Sonia Pierre died of an apparent heart attack on Saturday while visiting the village where she was born in the Dominican Republic. For three decades, Sonia led the struggle against violence and discrimination against Haitians and Dominicans of Haitian descent in the Dominican Republic. Undeterred by personal hardships and political persecution, Sonia Pierre spoke out with eloquence and passion against the injustices suffered by the poorest and most vulnerable.
Sonia was the executive director of Movimiento de Mujeres de DominicoHaitianas (“MUDHA”), a human rights organization based in Santo Domingo. In 1998, under Sonia’s leadership, MUDHA partnered with the International Human Rights Law Clinic (IHRLC) at UC Berkeley’s School of Law to initiate international litigation against the Dominican government for discriminatorily denying children of Haitian ancestry the right to Dominican nationality. On October 7, 2005, MUDHA, IHRLC and the Center for Justice and International Law won a landmark ruling from the Inter‐ American Court of Human Rights recognizing the right of Dominican‐born children of Haitian ancestry to nationality and education. A recent amendment to the Dominican Constitution denies Dominican‐born Haitians the right to nationality and subjects them to denaturalization and summary expulsion. Despite constant threats and harassment, Sonia was advocating fearlessly for the Dominican government to comply with the Inter‐American Court’s historic ruling.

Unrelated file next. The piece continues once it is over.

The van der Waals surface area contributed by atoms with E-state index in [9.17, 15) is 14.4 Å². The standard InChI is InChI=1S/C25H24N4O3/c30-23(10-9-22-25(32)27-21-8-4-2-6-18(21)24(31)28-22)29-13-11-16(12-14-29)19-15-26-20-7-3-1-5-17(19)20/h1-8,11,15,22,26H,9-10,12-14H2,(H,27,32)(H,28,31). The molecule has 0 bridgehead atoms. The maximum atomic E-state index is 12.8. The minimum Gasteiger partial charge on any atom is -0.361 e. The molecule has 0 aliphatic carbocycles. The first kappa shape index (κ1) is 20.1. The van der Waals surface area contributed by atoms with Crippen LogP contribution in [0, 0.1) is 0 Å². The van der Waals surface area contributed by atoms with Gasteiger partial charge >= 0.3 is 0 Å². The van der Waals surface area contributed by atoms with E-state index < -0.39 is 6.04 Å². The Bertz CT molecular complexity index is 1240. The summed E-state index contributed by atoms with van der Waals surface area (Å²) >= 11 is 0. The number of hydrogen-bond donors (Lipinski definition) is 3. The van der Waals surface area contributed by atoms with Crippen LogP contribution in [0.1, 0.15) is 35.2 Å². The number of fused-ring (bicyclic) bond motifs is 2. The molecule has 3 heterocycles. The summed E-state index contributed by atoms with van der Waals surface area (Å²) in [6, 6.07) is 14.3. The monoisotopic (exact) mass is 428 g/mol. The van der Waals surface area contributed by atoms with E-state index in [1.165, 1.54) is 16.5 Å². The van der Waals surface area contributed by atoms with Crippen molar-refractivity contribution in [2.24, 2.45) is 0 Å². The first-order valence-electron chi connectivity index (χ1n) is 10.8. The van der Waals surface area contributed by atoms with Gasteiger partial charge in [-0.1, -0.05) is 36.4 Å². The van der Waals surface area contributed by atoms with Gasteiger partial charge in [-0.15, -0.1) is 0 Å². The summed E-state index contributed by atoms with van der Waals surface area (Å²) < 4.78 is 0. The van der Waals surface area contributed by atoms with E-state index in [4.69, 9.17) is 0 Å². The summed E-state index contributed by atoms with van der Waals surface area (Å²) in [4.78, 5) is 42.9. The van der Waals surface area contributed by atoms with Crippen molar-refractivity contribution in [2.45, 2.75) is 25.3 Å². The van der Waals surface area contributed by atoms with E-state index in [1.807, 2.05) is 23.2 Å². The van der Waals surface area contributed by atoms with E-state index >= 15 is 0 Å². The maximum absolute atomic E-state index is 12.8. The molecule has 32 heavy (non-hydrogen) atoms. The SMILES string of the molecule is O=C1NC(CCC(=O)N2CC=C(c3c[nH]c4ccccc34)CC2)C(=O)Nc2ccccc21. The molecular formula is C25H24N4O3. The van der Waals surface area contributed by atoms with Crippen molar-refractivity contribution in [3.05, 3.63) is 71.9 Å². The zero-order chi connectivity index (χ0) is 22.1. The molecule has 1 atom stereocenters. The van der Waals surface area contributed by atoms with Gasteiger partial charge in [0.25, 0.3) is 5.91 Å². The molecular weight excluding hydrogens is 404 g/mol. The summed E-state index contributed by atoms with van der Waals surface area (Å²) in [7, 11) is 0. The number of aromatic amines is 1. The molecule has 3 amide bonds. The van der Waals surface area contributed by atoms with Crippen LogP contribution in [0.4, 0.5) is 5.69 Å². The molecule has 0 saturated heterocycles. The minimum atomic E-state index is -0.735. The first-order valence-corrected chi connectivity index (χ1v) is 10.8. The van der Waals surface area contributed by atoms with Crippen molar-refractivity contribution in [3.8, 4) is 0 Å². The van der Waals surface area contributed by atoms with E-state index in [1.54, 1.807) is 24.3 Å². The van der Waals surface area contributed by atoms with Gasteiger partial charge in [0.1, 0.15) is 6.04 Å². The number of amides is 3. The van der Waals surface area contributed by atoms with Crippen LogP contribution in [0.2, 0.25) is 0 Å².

Sonia worked tirelessly to meet the needs of her community. MUDHA led efforts to build schools and health clinics in bateyes—the name given to settlements for sugar cane cutters working for the State‐owned sugar company—as well as to establish day care and adult education programs. Born in 1963 on a batey, Sonia grew up experiencing the social, economic and legal obstacles that prevent Haitians and Dominicans of Haitian descent from enjoying their basic human rights.
Sonia grew up in La Lechería, a batey located east of Santo Domingo. Her mother, a cane cutter, raised Sonia and her eleven siblings in a one‐room barrack. Sonia walked several miles a day to attend the nearest school and eventually studied social work in Havana, Cuba. She founded MUDHA in the early 1980s with a group of feminists to promote empowerment of women in the Dominco‐Haitian community
In recognition of her dedication, courage and commitment, Sonia received the Robert F. Kennedy Human Rights Award in 2006 and the International Women of Courage Award from the U.S. State Department in 2010. Sonia Pierre is survived by her five children. She will be profoundly missed by IHRLC faculty and students who found her passion a source of inspiration and were deeply honored by her friendship